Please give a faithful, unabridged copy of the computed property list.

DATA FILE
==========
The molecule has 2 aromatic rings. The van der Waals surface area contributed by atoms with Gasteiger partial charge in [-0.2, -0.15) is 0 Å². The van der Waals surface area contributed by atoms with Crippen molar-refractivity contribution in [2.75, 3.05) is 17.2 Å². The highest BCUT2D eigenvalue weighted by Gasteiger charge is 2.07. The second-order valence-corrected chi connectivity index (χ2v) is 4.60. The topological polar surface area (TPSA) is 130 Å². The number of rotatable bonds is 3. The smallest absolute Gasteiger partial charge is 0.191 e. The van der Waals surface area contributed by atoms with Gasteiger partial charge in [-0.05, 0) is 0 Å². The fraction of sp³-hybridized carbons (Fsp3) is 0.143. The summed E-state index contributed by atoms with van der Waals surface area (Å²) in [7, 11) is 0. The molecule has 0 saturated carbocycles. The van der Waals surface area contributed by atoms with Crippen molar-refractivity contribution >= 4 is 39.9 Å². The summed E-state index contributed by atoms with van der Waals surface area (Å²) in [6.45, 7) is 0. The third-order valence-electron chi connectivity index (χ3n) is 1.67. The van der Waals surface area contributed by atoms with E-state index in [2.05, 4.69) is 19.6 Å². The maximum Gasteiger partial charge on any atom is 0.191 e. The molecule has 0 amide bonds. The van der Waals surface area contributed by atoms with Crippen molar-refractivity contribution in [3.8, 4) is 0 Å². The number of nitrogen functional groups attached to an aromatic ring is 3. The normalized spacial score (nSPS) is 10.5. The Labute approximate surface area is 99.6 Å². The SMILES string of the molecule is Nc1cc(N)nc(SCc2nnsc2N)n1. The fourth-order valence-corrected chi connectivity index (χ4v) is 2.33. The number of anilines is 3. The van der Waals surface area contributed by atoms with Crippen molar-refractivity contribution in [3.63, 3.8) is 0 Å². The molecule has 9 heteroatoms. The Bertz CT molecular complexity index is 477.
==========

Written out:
The molecule has 2 aromatic rings. The van der Waals surface area contributed by atoms with Gasteiger partial charge in [-0.2, -0.15) is 0 Å². The van der Waals surface area contributed by atoms with Crippen molar-refractivity contribution in [2.75, 3.05) is 17.2 Å². The highest BCUT2D eigenvalue weighted by Gasteiger charge is 2.07. The second-order valence-corrected chi connectivity index (χ2v) is 4.60. The topological polar surface area (TPSA) is 130 Å². The number of rotatable bonds is 3. The smallest absolute Gasteiger partial charge is 0.191 e. The van der Waals surface area contributed by atoms with Gasteiger partial charge in [-0.05, 0) is 0 Å². The fraction of sp³-hybridized carbons (Fsp3) is 0.143. The summed E-state index contributed by atoms with van der Waals surface area (Å²) in [7, 11) is 0. The molecule has 0 saturated carbocycles. The van der Waals surface area contributed by atoms with Crippen molar-refractivity contribution >= 4 is 39.9 Å². The summed E-state index contributed by atoms with van der Waals surface area (Å²) in [6.45, 7) is 0. The third-order valence-electron chi connectivity index (χ3n) is 1.67. The van der Waals surface area contributed by atoms with E-state index in [2.05, 4.69) is 19.6 Å². The maximum Gasteiger partial charge on any atom is 0.191 e. The molecule has 0 amide bonds. The van der Waals surface area contributed by atoms with Crippen molar-refractivity contribution in [3.8, 4) is 0 Å². The number of nitrogen functional groups attached to an aromatic ring is 3. The normalized spacial score (nSPS) is 10.5. The Labute approximate surface area is 99.6 Å². The SMILES string of the molecule is Nc1cc(N)nc(SCc2nnsc2N)n1. The fourth-order valence-corrected chi connectivity index (χ4v) is 2.33. The number of anilines is 3. The van der Waals surface area contributed by atoms with Crippen molar-refractivity contribution in [3.63, 3.8) is 0 Å². The molecule has 9 heteroatoms. The Bertz CT molecular complexity index is 477.